South Bend Tribune - Reaching Across State Lines and Party Lines
By JACK COLWELL, Tribune Columnist
Crossing a state line for some purposes brings charges of violating federal law. But crossing the state line in Michiana for a bipartisan purpose could bring passage of federal law.
So say the two congressmen representing Michiana -- Joe Donnelly, D-Granger, from Indiana's 2nd District, and Fred Upton, R-St. Joseph, from the adjoining 6th District of Michigan.
Their ire over treatment of service personnel wounded in Iraq, the location of their districts and their preference for the center of the political road has brought them together as co-sponsors of legislation and as friends.
"I've been fortunate to have a friend like Fred Upton," says Donnelly. "We work as a team. We don't care about the 'R' or 'D' part of it."
Upton, in his 11th term, ignores the oft vicious partisanship in the House and efforts already by the National Republican Congressional Committee to target Donnelly for defeat, in praising "the very good job" that Donnelly is doing as a freshman congressman.Upton was angry on a flight back to Washington early in March as he read a Newsweek magazine cover story about long delays in benefits and inadequate treatment for service personnel wounded in Iraq and Afghanistan. Deplorable conditions at Walter Reed Army Medical Center already had been reported by the Washington Post.
"Our veterans deserve better," says Upton. "They're all heroes."
As Upton thought of what to do about "this outrage confronting our vets and their families," he recalled that Donnelly was a new member of the House Veterans Affairs Committee, the committee with jurisdiction over any legislative remedy.
When they talked, Upton found a willing co-sponsor. Donnelly also was furious about the situation, especially after a March 5 trip to Walter Reed with Congressman David Davis, a Tennessee Republican, to see firsthand the conditions at the infamous Building 18 -- peeling paint, leaks, holes in walls, mold infestations. By then, at least, patients had been evacuated.
Donnelly says they noticed another facility that looked to be in disrepair, Building 11. They asked to inspect it."That's not on the tour," their official escorts protested. "We told them, 'It is now,'" Donnelly relates. They went in and were shocked.
Many service personnel still were housed in Building 11. There, too, they found mold, peeling paint, rusted pipes in living areas, broken bathroom ventilation systems and antiquated heating and air conditioning units.
The indignation of Donnelly and Upton was channeled into legislation. They introduced a bill to shift the burden of proof in the cumbersome, bureaucratic claims process and award a disabled veteran a median benefit until determination of the actual amount.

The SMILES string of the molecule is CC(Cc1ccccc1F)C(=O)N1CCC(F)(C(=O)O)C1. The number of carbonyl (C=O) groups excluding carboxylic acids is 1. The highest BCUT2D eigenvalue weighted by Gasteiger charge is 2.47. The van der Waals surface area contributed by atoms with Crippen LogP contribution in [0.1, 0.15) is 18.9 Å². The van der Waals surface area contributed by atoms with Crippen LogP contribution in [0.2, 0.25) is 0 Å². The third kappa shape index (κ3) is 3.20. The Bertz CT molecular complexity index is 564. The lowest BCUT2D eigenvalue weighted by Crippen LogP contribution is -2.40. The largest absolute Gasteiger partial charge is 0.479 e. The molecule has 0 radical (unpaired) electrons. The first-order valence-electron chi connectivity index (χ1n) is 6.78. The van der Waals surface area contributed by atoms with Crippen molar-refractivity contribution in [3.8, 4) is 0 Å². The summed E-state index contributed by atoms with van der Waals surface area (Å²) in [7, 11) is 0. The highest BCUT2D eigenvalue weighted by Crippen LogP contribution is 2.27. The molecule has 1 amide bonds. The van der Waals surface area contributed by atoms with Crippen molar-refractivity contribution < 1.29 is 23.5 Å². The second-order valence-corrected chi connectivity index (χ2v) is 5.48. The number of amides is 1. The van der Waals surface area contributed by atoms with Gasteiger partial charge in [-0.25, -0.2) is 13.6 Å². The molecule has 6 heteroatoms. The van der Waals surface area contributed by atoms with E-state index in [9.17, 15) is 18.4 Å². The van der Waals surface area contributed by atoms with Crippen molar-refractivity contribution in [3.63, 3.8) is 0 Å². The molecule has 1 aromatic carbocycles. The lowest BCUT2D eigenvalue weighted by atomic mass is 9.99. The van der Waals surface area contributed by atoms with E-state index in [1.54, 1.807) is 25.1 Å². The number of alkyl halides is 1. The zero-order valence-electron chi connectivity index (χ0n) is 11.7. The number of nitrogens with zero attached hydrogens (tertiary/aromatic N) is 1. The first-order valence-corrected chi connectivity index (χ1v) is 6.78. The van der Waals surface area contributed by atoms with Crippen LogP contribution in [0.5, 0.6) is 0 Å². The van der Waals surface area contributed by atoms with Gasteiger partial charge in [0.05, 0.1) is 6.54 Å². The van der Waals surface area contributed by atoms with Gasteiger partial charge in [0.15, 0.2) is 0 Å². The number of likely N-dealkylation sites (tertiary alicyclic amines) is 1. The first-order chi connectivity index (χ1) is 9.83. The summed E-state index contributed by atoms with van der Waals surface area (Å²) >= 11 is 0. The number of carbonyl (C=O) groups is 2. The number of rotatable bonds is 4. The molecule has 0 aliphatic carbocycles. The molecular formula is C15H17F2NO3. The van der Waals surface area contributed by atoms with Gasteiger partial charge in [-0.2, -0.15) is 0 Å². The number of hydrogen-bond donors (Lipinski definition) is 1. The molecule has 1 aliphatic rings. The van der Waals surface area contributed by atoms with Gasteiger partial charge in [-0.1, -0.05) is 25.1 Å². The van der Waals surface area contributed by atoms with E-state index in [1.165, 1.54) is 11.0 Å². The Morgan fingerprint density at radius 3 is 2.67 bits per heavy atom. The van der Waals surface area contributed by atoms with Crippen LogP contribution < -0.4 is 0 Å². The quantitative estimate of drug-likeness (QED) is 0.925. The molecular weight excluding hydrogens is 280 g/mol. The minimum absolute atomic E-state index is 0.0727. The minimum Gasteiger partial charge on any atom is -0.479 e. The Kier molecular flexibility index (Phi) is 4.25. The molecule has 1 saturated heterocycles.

"Let's face it, the current system is broken," Upton said in committee testimony for the bill. "It is shameful to hear that after our brave sons and daughters have sacrificed so much ... in Iraq and Afghanistan, they encounter endless delays in their efforts to receive assistance."
Upton cited an average of 177 days to process a claim and 657 days to handle an appeal.Donnelly, testifying for the first bill he introduced, said veterans pay a price "both emotional and financial" for the bureaucratic delays.
They have high hopes for passage of the measure, which received favorable responses across party lines.
Upton and Donnelly work together on other legislation and efforts to capture congressional attention for Michiana needs.
One reason they have hit it off so well is that both are political centrists.
Donnelly is a member of the Blue Dogs, a coalition of conservative and moderate Democrats in the House.Upton is a member and a founder of the Tuesday Group, a coalition of centrist House Republicans.
Both groups seek fiscal restraint.
For example, Donnelly says, the Blue Dogs intend to seek accountability for expenditures in Iraq, while still adequately funding the troops. He said the target will be the billions wasted there on construction projects paid for but never completed, squandered on failed projects and lost due to corruption. He cited the inability to account for billions just plain missing.
Both congressmen have firmly supported funding for the troops. Both also express concern about blunders that seem to have lessened chances for peace.
They don't always vote together by any means.Even when they both break from party lines, that doesn't mean they're on the same side. Donnelly was one of only 16 Democrats to vote "no" earlier this month on easing restrictions on federal funding for embryonic stem cell research, and Upton was one of only 37 Republicans to vote "yes" as the bill passed 247-176.
With the proximity of their districts, the similarity of their centrist approaches and their friendship, they likely will be together many more times in crossing the state line and party lines.